Solutions At Hand

Handhelds, smartphones, mobile technology and the digital lifestyle.

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    Michael is a trainer and consultant specializing in making mobility technology work in people's everyday lives.
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Archive for the ‘Buzzwords’ Category

Another buzzword: Compatibility

Posted by Michael Brown on August 10, 2005

When it comes to handhelds, there are three key areas for compatibility: expansion media, connection interfaces, and software. Expansion media are removable memory cards, like “floppy disks”. There are several kinds out there, but the two that are compatible with palm products are MMC and SD cards.

Connection interfaces refers to how you want to hook your handheld up to the desktop computer. Most new units ship with a USB (Universal Serial Bus) cable or cradle, as all new computers have them. Older computers, or PC’s running Windows 95 or NT, don’t support USB and require an optional serial cable or cradle. It should be noted that the actual connector on the handheld has evolved over the years and different models, so you should check compatibility if you buy any peripherals. palmOne models use mini-USB on some Zire and Tunsten models, the older Universal Connector (currently on the Tunsten C) and the new Athena connector (as seen on the Tungsten E2 and T5, Treo 650, and the new LifeDrive).

Our final piece of the compatibility puzzle is software. Software must be written for your type of handheld (Palm OS, as opposed to Windows or Pocket PC), and it must be written to support the hardware inside your handheld. Palm handhelds and smartphones have evolved over the years, and so have their “guts”. Earlier models ran on Motorola DragonBall microprocessors, and shipped with Palm OS versions from 1.0 to 4.1. Newer units are based on ARM processors, and run Palm OS versions 5.0 and up. Normally, such a drastic change in processors would mean that all software written for older units would not run on newer units. Palm, however, wasn’t going to obsolete the nearly 20,000 software programs available for Palm handhelds.

PACE was Palm’s solution for running older software on newer handhelds; the Palm Application Compatibility Environment. PACE basically “translates” the older software’s instructions into something the new processor can understand, and vice versa. Older software that “follows the rules” will generally run on newer devices. If it did “sneaky things under the hood”, then likely it won’t work. I moved several applications I used on my older Palm OS 3.5 units to newer ARM-based OS 5 units without problems. There are always exceptions to the rules, so it’s best to check and make sure that the program you want to use/buy is compatible with your device.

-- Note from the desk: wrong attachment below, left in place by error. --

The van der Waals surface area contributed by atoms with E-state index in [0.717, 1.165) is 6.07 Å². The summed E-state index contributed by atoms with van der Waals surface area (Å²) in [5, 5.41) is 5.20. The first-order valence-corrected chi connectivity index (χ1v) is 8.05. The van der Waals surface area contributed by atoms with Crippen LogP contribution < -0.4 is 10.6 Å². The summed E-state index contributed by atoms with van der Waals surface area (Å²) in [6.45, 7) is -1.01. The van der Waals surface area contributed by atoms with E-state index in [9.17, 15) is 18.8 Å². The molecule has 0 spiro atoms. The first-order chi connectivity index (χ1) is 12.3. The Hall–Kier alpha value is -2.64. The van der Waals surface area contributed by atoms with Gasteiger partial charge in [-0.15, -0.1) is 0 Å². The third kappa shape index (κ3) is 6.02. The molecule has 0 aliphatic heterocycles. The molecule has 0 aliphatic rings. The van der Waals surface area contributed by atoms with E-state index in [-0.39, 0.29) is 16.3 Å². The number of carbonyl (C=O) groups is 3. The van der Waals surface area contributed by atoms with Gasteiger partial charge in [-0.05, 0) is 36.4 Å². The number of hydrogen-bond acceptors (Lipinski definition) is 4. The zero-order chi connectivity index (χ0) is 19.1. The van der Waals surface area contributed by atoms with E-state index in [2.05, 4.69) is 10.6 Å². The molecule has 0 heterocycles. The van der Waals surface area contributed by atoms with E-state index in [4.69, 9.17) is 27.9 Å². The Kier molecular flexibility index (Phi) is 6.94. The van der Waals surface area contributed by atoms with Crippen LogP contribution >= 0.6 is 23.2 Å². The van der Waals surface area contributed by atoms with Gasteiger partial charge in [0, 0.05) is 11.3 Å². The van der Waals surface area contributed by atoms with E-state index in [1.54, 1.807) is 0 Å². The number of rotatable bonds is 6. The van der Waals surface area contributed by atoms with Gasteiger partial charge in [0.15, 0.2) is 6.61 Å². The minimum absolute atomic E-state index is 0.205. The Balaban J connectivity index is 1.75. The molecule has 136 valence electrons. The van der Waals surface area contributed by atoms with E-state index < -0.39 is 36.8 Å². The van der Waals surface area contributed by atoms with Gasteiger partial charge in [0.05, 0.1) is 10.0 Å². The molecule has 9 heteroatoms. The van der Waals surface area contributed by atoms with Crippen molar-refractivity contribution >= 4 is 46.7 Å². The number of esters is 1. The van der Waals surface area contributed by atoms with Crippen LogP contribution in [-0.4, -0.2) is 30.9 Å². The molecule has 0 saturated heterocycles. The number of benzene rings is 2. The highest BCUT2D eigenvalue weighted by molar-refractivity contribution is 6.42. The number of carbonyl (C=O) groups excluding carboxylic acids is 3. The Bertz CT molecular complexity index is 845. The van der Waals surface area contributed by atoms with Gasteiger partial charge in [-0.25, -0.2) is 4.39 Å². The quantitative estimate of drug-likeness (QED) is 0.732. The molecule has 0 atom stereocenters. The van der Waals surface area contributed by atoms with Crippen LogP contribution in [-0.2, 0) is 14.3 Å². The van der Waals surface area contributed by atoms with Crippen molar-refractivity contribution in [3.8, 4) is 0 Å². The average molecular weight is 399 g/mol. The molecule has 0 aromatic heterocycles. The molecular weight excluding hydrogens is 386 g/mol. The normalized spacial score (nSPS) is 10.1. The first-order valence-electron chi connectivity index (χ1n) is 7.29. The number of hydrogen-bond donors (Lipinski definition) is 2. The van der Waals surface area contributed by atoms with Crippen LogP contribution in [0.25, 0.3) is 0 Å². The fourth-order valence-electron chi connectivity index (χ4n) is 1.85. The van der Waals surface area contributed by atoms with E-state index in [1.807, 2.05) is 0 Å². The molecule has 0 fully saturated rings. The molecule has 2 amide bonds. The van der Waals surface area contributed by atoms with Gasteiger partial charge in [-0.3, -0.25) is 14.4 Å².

These buzzwords really become issues when you either buy new stuff for older handhelds, or you want to take a handheld beyond what initially came in-the-box. When you are shopping for new stuff for older devices, consider getting things that can move with you as time and techology progresses. The palm Infrared Keyboard is a perfect example of this. I had bought a Palm IIIx a while back, and later bought a folding keyboard for it. When I upgraded first to a TRGPro, and later a Handera 330, I was still able to use that keyboard, because all three devices used the Palm III HotSync connector. When I later upgraded to a Tungsten T, I was out of luck; the Universal Connector was the new standard, and the keyboard was incompatible with it. The Universal Connector has now been replaced by the Athena connector, which is not compatible. The Treo line, up to the 600, use their own type of connector, which isn’t compatible with the others. So, when it came time to buy a keyboard to use with my current handhelds (Treo 600 and Tungsten T), the choice was obvious; the Palm Infrared Wireless Keyboard would work with both my current devices, as well as any future ones.

Now that we’ve talked about some of the “techo-babble”, let’s start talking about using it. Next week we’ll talk about things we can do “out-of-the-box”.

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This weeks buzzword: Inter-operability.

Posted by Michael Brown on July 15, 2005

Inter-operability can be very simply defined as “plays well with others”. Once information is entered or stored in any digital system or media, it should be able to be read in any other system, right? After all, it’s digital now, right? Unfortunately, that’s not always the case; hence the need for the term inter-operability.

The most important aspect of inter-operability is the least tangible one; namely, software. Software is what really makes a computer go, kind of like how gas makes a car go. Software must be “compiled” for a particular type of computer, similar to needing gas for a car and diesel for a dump truck; different “stuff” for different “engines”. Software creates “files”, which are the means by way digital information is shared. So, to inter-operate with one another, both the handheld and the desktop must be able to understand the file they share.